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Life history correlates of inbreeding depression in mandrills (Mandrillus sphinx)

Authors

  • M. CHARPENTIER,

    1. Centre d’Ecologie Fonctionnelle et Evolutive UMR 5175, CNRS, 1919 Route de Mende, 34293 Montpellier cedex 5, France,
    2. Unité de Génétique des Ecosystèmes Tropicaux, Centre International de Recherches Médicales de Franceville, BP 769, Franceville, Gabon,
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  • J. M. SETCHELL,

    1. Unité de Génétique des Ecosystèmes Tropicaux, Centre International de Recherches Médicales de Franceville, BP 769, Franceville, Gabon,
    2. Department of Biological Anthropology, University of Cambridge, Downing Street, Cambridge CB2 3DZ, UK,
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  • F. PRUGNOLLE,

    1. Theoretical and Molecular Population Genetics Group, University of Cambridge, Department of Genetics, Downing Street, Cambridge CB2 3EH, UK
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  • E. J. WICKINGS,

    1. Unité de Génétique des Ecosystèmes Tropicaux, Centre International de Recherches Médicales de Franceville, BP 769, Franceville, Gabon,
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  • P. PEIGNOT,

    1. Unité de Génétique des Ecosystèmes Tropicaux, Centre International de Recherches Médicales de Franceville, BP 769, Franceville, Gabon,
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  • F. BALLOUX,

    1. Theoretical and Molecular Population Genetics Group, University of Cambridge, Department of Genetics, Downing Street, Cambridge CB2 3EH, UK
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  • M. HOSSAERT-MCKEY

    1. Centre d’Ecologie Fonctionnelle et Evolutive UMR 5175, CNRS, 1919 Route de Mende, 34293 Montpellier cedex 5, France,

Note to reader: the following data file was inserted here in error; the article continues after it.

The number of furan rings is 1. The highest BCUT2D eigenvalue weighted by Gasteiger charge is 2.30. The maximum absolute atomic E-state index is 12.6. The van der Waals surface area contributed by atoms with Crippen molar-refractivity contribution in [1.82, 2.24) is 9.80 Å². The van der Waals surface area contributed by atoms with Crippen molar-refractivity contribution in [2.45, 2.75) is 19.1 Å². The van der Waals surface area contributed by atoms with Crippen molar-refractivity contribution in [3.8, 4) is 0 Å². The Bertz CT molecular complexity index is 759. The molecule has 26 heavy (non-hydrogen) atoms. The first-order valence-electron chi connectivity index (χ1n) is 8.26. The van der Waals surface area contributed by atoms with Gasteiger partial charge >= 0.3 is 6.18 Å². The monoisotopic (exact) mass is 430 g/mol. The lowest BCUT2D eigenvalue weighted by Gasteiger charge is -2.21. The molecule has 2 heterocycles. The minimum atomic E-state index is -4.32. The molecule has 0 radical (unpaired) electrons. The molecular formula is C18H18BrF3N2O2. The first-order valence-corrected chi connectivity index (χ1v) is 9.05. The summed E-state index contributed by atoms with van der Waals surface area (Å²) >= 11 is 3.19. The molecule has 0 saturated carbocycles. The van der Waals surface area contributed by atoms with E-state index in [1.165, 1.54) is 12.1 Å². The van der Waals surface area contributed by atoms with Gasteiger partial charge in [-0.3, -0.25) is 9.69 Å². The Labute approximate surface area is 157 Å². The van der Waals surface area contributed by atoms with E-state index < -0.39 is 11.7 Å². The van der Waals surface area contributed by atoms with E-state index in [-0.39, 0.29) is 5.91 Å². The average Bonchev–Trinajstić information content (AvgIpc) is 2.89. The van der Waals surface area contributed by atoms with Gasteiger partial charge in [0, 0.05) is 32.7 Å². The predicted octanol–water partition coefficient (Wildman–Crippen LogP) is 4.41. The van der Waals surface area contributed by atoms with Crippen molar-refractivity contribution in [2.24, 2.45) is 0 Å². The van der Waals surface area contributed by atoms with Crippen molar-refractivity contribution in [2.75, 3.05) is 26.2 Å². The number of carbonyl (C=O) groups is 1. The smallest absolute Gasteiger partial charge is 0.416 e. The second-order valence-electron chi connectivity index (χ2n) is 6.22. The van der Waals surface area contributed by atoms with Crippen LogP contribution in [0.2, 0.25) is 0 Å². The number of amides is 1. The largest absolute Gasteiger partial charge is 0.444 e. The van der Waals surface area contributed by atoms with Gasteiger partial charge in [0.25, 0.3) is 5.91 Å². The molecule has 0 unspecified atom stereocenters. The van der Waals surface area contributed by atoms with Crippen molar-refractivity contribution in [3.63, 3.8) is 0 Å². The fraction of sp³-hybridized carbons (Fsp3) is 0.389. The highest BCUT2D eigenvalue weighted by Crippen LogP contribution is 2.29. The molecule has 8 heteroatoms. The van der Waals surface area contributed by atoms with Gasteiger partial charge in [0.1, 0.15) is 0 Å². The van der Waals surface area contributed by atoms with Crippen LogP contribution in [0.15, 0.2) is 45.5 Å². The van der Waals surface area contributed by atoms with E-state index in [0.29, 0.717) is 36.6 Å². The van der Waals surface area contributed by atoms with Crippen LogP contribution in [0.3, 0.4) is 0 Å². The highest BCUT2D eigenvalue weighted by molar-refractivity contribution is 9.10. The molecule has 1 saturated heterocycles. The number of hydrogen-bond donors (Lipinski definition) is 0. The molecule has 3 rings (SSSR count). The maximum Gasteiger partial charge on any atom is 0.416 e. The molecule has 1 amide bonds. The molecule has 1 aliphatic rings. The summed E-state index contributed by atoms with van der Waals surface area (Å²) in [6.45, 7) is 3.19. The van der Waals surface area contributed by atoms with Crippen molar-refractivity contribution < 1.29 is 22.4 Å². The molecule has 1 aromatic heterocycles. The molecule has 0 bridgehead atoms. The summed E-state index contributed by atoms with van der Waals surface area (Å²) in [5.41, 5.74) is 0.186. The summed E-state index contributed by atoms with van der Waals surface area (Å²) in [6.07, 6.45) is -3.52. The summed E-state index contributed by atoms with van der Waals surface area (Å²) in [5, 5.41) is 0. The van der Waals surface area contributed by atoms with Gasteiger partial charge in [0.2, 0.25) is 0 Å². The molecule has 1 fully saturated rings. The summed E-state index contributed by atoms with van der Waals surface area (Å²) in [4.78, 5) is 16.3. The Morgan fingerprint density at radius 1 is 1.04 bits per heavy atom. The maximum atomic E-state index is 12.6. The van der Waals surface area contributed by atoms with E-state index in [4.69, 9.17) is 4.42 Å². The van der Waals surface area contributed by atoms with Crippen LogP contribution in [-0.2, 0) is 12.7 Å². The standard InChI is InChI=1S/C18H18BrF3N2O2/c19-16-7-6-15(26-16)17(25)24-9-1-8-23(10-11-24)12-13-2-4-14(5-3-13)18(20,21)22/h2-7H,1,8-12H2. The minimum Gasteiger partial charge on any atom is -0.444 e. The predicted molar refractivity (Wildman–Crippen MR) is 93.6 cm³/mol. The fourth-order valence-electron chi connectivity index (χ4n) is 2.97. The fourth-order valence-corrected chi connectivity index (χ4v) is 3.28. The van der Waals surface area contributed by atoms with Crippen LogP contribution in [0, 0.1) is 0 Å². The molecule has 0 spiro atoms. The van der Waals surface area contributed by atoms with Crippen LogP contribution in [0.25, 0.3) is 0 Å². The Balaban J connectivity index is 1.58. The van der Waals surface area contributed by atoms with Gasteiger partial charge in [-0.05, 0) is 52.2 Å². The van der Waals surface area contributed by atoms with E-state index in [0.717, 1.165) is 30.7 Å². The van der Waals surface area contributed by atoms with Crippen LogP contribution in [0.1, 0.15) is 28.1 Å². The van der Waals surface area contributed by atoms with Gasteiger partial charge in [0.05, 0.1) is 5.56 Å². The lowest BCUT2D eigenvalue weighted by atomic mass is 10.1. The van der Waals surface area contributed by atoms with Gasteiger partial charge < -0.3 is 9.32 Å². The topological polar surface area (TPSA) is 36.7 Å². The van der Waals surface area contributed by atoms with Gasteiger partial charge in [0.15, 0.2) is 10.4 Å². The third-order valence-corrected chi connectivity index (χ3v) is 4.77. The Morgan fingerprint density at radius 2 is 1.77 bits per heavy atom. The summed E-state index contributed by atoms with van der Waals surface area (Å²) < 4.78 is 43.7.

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Marie Charpentier, Fax: +0 44 4 67 41 21 38; E-mail: mariecharp@yahoo.fr

Abstract

Inbreeding depression reflects the negative consequences of increased homozygosity at genes that affect fitness. We investigate inbreeding depression in a semi-free-ranging colony of mandrills (Mandrillus sphinx), using high-quality pedigree data, comprising five maternal generations and 20 years of morphological and demographic data. We examine the relationship between inbreeding coefficients and four fitness correlates: two growth parameters (mass and height for age) and longevity in both sexes, and age at first conception in females. Inbreeding was correlated with both growth parameters, but only in females, with inbred females being smaller than noninbred females. Inbreeding was also correlated significantly with age at first conception, with inbred females giving birth earlier in life than noninbred females. We suggest that sex-biased maternal investment may explain this sex-differential response to inbreeding, although the lack of a significant association between inbreeding and growth in males may also be due to the provisioned nature of the colony. The surprising relationship between age at first conception and inbreeding may be related to smaller adult size in inbred females, or to their being less able to escape from male sexual coercion.

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